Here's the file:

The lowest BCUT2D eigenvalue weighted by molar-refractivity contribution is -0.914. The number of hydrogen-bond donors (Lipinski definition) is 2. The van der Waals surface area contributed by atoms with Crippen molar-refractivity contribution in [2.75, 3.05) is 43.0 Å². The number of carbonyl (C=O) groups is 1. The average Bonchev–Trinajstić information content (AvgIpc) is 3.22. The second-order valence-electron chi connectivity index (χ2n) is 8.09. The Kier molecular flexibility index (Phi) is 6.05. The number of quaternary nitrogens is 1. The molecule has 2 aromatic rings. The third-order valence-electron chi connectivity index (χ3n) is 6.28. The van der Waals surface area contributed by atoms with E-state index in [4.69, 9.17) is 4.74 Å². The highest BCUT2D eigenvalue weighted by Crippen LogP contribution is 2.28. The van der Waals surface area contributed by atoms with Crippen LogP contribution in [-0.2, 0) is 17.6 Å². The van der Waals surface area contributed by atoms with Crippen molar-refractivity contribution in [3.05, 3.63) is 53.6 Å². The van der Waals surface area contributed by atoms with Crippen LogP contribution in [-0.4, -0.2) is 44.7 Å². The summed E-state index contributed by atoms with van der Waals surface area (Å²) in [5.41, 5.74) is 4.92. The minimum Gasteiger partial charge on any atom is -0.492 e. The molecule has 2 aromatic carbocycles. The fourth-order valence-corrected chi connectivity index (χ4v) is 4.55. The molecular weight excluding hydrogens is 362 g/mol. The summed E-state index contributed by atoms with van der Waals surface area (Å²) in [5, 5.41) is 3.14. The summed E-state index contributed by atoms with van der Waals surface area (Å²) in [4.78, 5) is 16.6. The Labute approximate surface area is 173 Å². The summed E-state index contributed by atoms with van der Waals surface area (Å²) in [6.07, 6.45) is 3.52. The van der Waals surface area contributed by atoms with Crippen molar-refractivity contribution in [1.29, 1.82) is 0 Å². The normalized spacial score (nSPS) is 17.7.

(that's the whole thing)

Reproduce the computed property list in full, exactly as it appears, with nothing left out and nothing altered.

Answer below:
The lowest BCUT2D eigenvalue weighted by molar-refractivity contribution is -0.914. The number of hydrogen-bond donors (Lipinski definition) is 2. The van der Waals surface area contributed by atoms with Crippen molar-refractivity contribution in [2.75, 3.05) is 43.0 Å². The number of carbonyl (C=O) groups is 1. The average Bonchev–Trinajstić information content (AvgIpc) is 3.22. The second-order valence-electron chi connectivity index (χ2n) is 8.09. The Kier molecular flexibility index (Phi) is 6.05. The number of quaternary nitrogens is 1. The molecule has 2 aromatic rings. The third-order valence-electron chi connectivity index (χ3n) is 6.28. The van der Waals surface area contributed by atoms with E-state index in [4.69, 9.17) is 4.74 Å². The highest BCUT2D eigenvalue weighted by Crippen LogP contribution is 2.28. The van der Waals surface area contributed by atoms with Crippen LogP contribution in [-0.2, 0) is 17.6 Å². The van der Waals surface area contributed by atoms with Crippen molar-refractivity contribution in [3.05, 3.63) is 53.6 Å². The van der Waals surface area contributed by atoms with Crippen LogP contribution in [-0.4, -0.2) is 44.7 Å². The summed E-state index contributed by atoms with van der Waals surface area (Å²) in [5.41, 5.74) is 4.92. The minimum Gasteiger partial charge on any atom is -0.492 e. The molecule has 2 aromatic carbocycles. The fourth-order valence-corrected chi connectivity index (χ4v) is 4.55. The molecular weight excluding hydrogens is 362 g/mol. The summed E-state index contributed by atoms with van der Waals surface area (Å²) in [5, 5.41) is 3.14. The summed E-state index contributed by atoms with van der Waals surface area (Å²) in [4.78, 5) is 16.6. The Labute approximate surface area is 173 Å². The summed E-state index contributed by atoms with van der Waals surface area (Å²) in [6.07, 6.45) is 3.52. The van der Waals surface area contributed by atoms with Crippen molar-refractivity contribution in [1.29, 1.82) is 0 Å². The normalized spacial score (nSPS) is 17.7.